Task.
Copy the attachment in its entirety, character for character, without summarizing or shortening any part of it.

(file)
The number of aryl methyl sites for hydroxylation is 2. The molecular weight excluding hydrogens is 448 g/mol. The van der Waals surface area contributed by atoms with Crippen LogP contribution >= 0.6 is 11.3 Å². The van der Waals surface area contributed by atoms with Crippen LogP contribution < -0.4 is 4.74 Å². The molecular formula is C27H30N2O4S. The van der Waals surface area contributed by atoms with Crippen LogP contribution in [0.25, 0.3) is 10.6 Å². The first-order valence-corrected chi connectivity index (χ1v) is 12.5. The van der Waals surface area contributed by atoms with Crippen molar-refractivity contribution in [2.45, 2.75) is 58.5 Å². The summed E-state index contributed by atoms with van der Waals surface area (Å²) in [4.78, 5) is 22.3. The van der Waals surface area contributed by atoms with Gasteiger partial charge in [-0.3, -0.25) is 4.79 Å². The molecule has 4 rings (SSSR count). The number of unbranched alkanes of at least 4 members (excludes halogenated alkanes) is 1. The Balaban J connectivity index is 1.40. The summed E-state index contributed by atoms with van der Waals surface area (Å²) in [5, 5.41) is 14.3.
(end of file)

The number of aryl methyl sites for hydroxylation is 2. The molecular weight excluding hydrogens is 448 g/mol. The van der Waals surface area contributed by atoms with Crippen LogP contribution >= 0.6 is 11.3 Å². The van der Waals surface area contributed by atoms with Crippen LogP contribution < -0.4 is 4.74 Å². The molecular formula is C27H30N2O4S. The van der Waals surface area contributed by atoms with Crippen LogP contribution in [0.25, 0.3) is 10.6 Å². The first-order valence-corrected chi connectivity index (χ1v) is 12.5. The van der Waals surface area contributed by atoms with Crippen molar-refractivity contribution in [2.45, 2.75) is 58.5 Å². The summed E-state index contributed by atoms with van der Waals surface area (Å²) in [4.78, 5) is 22.3. The van der Waals surface area contributed by atoms with Gasteiger partial charge in [-0.3, -0.25) is 4.79 Å². The molecule has 4 rings (SSSR count). The number of unbranched alkanes of at least 4 members (excludes halogenated alkanes) is 1. The Balaban J connectivity index is 1.40. The summed E-state index contributed by atoms with van der Waals surface area (Å²) in [5, 5.41) is 14.3.